BROOKSVILLE — 'Twas the week before Halloween and all through the house, not a creature was stirring …
Or was there?
It seems things have been going bump in the night at Rogers' Christmas House Village, the Brooksville landmark and longtime destination for Christmas lovers everywhere.
Strange things happen. Lights flicker. Toilets flush. A helium balloon travels across the main house. A piece from a nativity scene is found unexpectedly across the room.
"I'm not a big believer in that stuff," owner George Rodriguez said. "But there are some things that kind of spook you out a little bit."
Last weekend, Bobby Hewitson and fellow members of the Paranormal Research Organization of Florida (PROOF), based in the Tampa Bay area, made their third visit during the past year to the five cottages that compose the Christmas House on Saxon Avenue near downtown Brooksville.
They had heard rumors about paranormal activity in the cottages — some of which are more than 100 years old, according to Rodriguez — and initiated the investigations. At first, Rodriguez was hesitant, but then decided the visits were harmless.
For each visit, the PROOF members have brought a full range of spook-spotting gear: surveillance and video cameras with night vision, digital cameras, digital voice recorders and an electromagnetic field meter.
"Our previous investigations have shown us that there may be paranormal activity at Rogers' Christmas House Village," Hewitson said.
And how. Hewitson said a woman's voice was captured on tape. Video recordings detected light anomalies. Two team members said something touched their legs.
"We have not been able to provide an explanation for occurrences that were experienced or captured as evidence," he said.
Rodriguez has worked at the Christmas House since the 1970s. He said original owner Margaret "Weenie" Rogers Ghiotto, who died in 2006, experienced some of the unexplained phenomena as well.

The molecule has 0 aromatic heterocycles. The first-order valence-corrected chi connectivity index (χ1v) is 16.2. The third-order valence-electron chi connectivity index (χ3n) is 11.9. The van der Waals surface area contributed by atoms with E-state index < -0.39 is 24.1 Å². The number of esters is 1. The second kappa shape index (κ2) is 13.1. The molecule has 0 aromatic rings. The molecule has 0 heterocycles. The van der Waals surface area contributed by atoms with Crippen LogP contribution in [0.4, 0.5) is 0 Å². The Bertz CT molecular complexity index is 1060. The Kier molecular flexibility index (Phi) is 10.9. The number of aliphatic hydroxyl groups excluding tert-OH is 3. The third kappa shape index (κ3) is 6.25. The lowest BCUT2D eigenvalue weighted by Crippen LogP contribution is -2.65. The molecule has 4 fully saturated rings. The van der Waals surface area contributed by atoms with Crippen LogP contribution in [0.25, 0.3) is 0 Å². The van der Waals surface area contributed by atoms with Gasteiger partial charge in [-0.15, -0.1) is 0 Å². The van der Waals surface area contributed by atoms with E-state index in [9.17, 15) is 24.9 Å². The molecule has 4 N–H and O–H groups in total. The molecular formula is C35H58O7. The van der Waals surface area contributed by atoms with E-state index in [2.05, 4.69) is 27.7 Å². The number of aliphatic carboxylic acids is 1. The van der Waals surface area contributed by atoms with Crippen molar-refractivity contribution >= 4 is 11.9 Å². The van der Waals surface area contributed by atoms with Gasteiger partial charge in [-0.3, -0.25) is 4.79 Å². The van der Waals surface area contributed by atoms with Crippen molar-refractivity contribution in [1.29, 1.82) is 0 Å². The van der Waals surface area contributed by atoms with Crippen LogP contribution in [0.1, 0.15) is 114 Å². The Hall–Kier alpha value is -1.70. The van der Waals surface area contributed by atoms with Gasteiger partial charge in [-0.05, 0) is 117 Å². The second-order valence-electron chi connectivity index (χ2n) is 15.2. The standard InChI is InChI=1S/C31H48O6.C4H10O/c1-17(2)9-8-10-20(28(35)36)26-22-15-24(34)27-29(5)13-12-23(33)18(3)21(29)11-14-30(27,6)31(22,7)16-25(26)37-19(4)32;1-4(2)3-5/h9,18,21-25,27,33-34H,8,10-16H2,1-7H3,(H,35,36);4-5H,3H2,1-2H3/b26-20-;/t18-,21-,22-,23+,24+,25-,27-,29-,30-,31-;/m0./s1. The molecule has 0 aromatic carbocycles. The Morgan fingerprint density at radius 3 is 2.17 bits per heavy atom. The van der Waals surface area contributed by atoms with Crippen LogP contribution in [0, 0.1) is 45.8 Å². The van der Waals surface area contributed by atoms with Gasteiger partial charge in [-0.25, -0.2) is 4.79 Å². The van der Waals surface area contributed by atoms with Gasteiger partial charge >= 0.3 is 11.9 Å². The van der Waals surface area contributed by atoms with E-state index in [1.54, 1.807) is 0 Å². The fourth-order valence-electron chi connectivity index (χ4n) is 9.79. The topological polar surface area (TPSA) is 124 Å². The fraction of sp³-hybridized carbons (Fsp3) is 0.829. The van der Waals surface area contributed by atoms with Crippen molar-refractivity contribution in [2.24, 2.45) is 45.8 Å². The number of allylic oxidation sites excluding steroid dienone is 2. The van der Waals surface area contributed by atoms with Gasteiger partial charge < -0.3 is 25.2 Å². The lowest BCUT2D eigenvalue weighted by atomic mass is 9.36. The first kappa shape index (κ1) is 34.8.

"Weenie named the ghost Persia," Rodriguez said. "Since 1971, we've had a standard joke: It's Persia the friendly ghost."
Hewitson's group doesn't charge anything to assess possible paranormal activity, but does accept donations to help offset the cost of equipment.
The group has more than 65 hours of material to review after last weekend's visit to the Christmas House. Members have gone through about 10 percent of the material, Hewitson said, and already have found three electronic voice phenomena, or EVPs.
"That's a voice that's captured on audio equipment that you weren't able to hear because it's at a lower frequency," Hewitson explained.
The group, which has been together for 3 1/2 years, has conducted nearly 50 investigations of homes and businesses in the Tampa Bay area.
Members keep careful records of their visits and what they find. They track details such as moon phases and solar flare activity, to help determine whether paranormal activity is greater during certain times. They hope to eventually compile a database in partnership with other paranormal groups.
When possible, they conduct investigations several times at the same place to validate or debunk findings.
Another paranormal group previously visited the Christmas House and also confirmed activity, Rodriguez said.
They all know what they've seen — or sensed. But it doesn't scare the members. Not too much, anyway.
"When the hair stands on the back of my neck or arms, my blood starts pumping," PROOF investigator Chris Gostkowski said. "Call me crazy, (but) I'm hoping something hits me in the face. It validates what I'm doing."
"People might joke about Ghostbusters," Gostkowski said. "Everyone's got their own beliefs; I just think it's interesting."
Some patrons of the Christmas House are intrigued as well.
"Sometimes people visit us for the first time and ask if there are ghosts here," Rodriguez said. "They say they can feel them."
Rodriguez said he believes in the spirit of a white-bearded, red-suited man reputed to haunt the place every Christmas season.
"Yes, I do," Rodriguez said.
Shary Lyssy Marshall can be reached at firstname.lastname@example.org.